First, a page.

At a stage we constructed a cage at the secretariat of the Lagos Council of the Nigeria Union of Journalists (NUJ) in Shomolu area of Lagos in which we inserted images of incarcerated journalists to demonstrate to the world that the Nigerian media was in chains. It was in the aftermath of the annulment of
At a stage we constructed a cage at the secretariat of the Lagos Council of the Nigeria Union of Journalists (NUJ) in Shomolu area of Lagos in which we inserted images of incarcerated journalists to demonstrate to the world that the Nigerian media was in chains.
It was in the aftermath of the annulment of the June 12, 1993 elections during which journalists and media outlets who stood with the people in the struggle to rid the military through the validation of the mandate freely given by Nigerians to Bashorun MKO Abiola were being hounded.
Lagos NUJ was actually very much part of the June 12 struggle having been led into the Campaign for Democracy (CD) and the Joint Action Commitee of Nigeria (JACON) by the radical Ladi Lawal leadership in the thick of the battles in 1993/94. Once we got elected into the exco on the banner of ‘Change ‘95’, we picked the gauntlet in 1995 and the struggle had to continue.
Early occupants of the cage were Chris Anyanwu (The Sunday Magazine – TSM), Ben Charles Obi (Weekend Classique), George Mba (Tell) and Kunle Ajibade (The News). Others followed in flurry – Nosa Igiebor (Tell), Osa Director (Tell), Femi Ojudu (The News), George Onah (Vanguard), Bunmi Aborisade (June 12 magazine), Soji Omotunde (African Concord), Niran Malaolu (The Diet), Moshood Fayemiwo (Razor), etc.
We fought their battles here and abroad. Amnesty International adopted some as prisoners of conscience and the Commitee to Protect Journalists (CPJ) and Repoters Sans Frontiers (RSF) spearheaded the mobilisation of the international media freedom and free expression community including the International Federation of Journalists (IFJ) and the Kabral Amihere led West African Journalists Association (WAJA).
The escape into exile of Bunmi Aborisade leaving behind a pregnant wife and Dapo Olorunyomi, whose wife and three-month old baby were arrested as proxies when the security agents could not lay their hands on him to drag him before their instructors dead or alive, turned out a positive factor on the international front.
Working in both the National Concord and Vanguard newspapers at different points during the period, I knew what editors Frank Aigbogun and Nsikak Essien went through managing invitations or visits by security agents along with their newspapers. Some other editors and even publishers were traumatised.
The likes of Olu Akerele and Frank Igwuebeze, journalists and personal assistants to MKO Abiola were equally of vital link to the Nigerian human rights and the international community especially during the later’s incarceration before he unfortunately died on July 7, 1998.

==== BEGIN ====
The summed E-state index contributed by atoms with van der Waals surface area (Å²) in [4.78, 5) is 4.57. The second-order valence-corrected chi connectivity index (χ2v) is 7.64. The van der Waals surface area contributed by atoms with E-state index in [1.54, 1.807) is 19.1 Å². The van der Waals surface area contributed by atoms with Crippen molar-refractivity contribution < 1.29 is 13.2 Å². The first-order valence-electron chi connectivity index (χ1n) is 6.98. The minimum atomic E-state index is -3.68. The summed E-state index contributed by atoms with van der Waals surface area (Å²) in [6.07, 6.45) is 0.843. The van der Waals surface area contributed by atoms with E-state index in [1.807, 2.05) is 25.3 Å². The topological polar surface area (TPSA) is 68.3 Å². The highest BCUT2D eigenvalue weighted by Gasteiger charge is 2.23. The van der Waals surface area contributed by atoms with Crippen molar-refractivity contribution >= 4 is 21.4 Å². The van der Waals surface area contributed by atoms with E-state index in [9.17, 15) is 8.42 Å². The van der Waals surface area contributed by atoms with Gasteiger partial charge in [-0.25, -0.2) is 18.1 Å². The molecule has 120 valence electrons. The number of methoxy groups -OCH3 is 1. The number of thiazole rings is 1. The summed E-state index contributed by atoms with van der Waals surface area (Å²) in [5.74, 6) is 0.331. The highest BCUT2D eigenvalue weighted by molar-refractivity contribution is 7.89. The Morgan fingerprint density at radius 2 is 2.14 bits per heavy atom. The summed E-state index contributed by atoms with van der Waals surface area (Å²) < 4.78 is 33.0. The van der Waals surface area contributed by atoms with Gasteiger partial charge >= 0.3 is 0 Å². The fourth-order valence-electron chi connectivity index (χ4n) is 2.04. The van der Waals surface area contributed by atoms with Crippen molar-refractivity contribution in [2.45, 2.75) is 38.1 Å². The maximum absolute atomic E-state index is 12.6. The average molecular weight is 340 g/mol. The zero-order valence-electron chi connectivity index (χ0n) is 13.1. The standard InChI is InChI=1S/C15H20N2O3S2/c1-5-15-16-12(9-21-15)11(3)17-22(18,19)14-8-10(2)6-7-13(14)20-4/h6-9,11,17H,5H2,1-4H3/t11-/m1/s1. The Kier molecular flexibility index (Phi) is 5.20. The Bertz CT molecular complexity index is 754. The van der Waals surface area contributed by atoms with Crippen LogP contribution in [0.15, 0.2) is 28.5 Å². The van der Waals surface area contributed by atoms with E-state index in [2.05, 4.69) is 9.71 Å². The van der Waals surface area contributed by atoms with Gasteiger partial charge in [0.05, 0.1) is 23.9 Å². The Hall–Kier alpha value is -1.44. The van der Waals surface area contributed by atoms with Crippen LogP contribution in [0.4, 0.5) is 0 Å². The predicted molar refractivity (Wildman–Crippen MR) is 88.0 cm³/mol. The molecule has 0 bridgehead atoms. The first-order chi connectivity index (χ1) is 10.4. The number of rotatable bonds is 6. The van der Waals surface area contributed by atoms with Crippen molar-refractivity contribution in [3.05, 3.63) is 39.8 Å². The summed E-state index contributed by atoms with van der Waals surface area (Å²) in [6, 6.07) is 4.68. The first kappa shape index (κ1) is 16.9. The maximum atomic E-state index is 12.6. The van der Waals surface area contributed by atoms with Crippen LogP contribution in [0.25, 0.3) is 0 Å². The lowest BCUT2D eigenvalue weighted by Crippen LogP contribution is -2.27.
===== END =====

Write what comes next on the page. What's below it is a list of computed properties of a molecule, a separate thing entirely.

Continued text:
The struggles yielded desired results and in the thick of it for example, I as Lagos NUJ Chairman secretly received Chris Anyanwu’s PEN International award on her behalf, kept it along with the donation and handed it over to her after she was released from prolonged detention.
But we were also fighting our collective battles. Outside the jails, which the Lagos NUJ cage symbolised, there were many other journalists in chains. Journalists working in The News/Tempo group and Tell magazine who had to go underground to consummate a marriage with guerrilla journalism following persistent murderous raids by armed military personnel. Journalists working in the Concord group of Newspapers, The Punch and The Guardian, etc, who faced the ordeal of forced closures and job losses.
The Guardian demonstrated courage in consistently referring to MKO Abiola as the presumed winner of the June 12 election and in the case of Concord it was particularly painful that the publications in the stable never made it back to the news stands. Beyond job losses, there were lost pensions and lost insurances with some dying in frustration. There were brutalities meted to reporters, editors and photo journalists across media outlets who were covering the series of protests. Painfully too, journalist Bagauda Kaltho became a martyr when he was bombed in Kaduna.
The role played by the media in the June 12 struggle and the ultimate triumph over the military would make several volumes of books just like that of non-journalists like Chima Ubani, Beko Kuti, Gani Fawehinmi, Olisa Agbakoba, Fredrick Fasheun, Frank Kokori, Arthur Nwankwo, Shehu Sani, Femi Falana, Segun Sango, Uba Sani, Col. Umar Dangiwa, Anthony Enahoro – who I met and had prolonged conversation with on the way forward in the company of Dapo Olorunyomi and Femi Ojudu in New York in 1997 – among several others.
It can be no exaggeration to say that without the media, there would be no democracy in Nigeria today. Let the current wielders of power therefore be reminded of this fact so that they can know that their current battles against the media and free expression are a fight against history in which they will end on the losing side. For that history records that the media will always survive governments no matter how tyrannical or dictatorial.
On the media and spiritual fronts, I certainly belong to the Thomas Jefferson school of thought. On the former, he stated: “Were it left to me to decide if we should have a government without newspapers, or newspapers without a government, I should not hesitate a moment to prefer the latter” and on the later he said: “Resistance to tyrants is obedience to God”.